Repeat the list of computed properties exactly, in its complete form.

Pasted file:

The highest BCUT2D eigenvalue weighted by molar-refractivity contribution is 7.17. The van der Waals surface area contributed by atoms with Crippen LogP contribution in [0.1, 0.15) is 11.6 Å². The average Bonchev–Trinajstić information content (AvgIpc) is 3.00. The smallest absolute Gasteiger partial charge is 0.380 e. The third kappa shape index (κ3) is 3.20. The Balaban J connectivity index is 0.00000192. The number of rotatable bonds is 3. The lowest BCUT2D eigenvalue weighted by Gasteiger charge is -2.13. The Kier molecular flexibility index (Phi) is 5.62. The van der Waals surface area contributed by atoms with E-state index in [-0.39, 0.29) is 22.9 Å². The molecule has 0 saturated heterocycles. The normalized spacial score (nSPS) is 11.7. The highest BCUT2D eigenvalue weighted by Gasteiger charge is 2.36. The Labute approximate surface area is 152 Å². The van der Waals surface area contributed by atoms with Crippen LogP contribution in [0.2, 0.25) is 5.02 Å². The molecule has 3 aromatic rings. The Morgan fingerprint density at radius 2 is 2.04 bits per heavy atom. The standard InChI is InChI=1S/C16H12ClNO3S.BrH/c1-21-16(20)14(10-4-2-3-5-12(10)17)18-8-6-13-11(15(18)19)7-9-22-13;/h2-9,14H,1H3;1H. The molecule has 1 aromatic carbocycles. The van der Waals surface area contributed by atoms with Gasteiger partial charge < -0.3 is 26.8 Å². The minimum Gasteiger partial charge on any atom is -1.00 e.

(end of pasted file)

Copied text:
The highest BCUT2D eigenvalue weighted by molar-refractivity contribution is 7.17. The van der Waals surface area contributed by atoms with Crippen LogP contribution in [0.1, 0.15) is 11.6 Å². The average Bonchev–Trinajstić information content (AvgIpc) is 3.00. The smallest absolute Gasteiger partial charge is 0.380 e. The third kappa shape index (κ3) is 3.20. The Balaban J connectivity index is 0.00000192. The number of rotatable bonds is 3. The lowest BCUT2D eigenvalue weighted by Gasteiger charge is -2.13. The Kier molecular flexibility index (Phi) is 5.62. The van der Waals surface area contributed by atoms with E-state index in [-0.39, 0.29) is 22.9 Å². The molecule has 0 saturated heterocycles. The normalized spacial score (nSPS) is 11.7. The highest BCUT2D eigenvalue weighted by Gasteiger charge is 2.36. The Labute approximate surface area is 152 Å². The van der Waals surface area contributed by atoms with Crippen LogP contribution in [0.2, 0.25) is 5.02 Å². The molecule has 3 aromatic rings. The Morgan fingerprint density at radius 2 is 2.04 bits per heavy atom. The standard InChI is InChI=1S/C16H12ClNO3S.BrH/c1-21-16(20)14(10-4-2-3-5-12(10)17)18-8-6-13-11(15(18)19)7-9-22-13;/h2-9,14H,1H3;1H. The molecule has 1 aromatic carbocycles. The van der Waals surface area contributed by atoms with Gasteiger partial charge < -0.3 is 26.8 Å². The minimum Gasteiger partial charge on any atom is -1.00 e.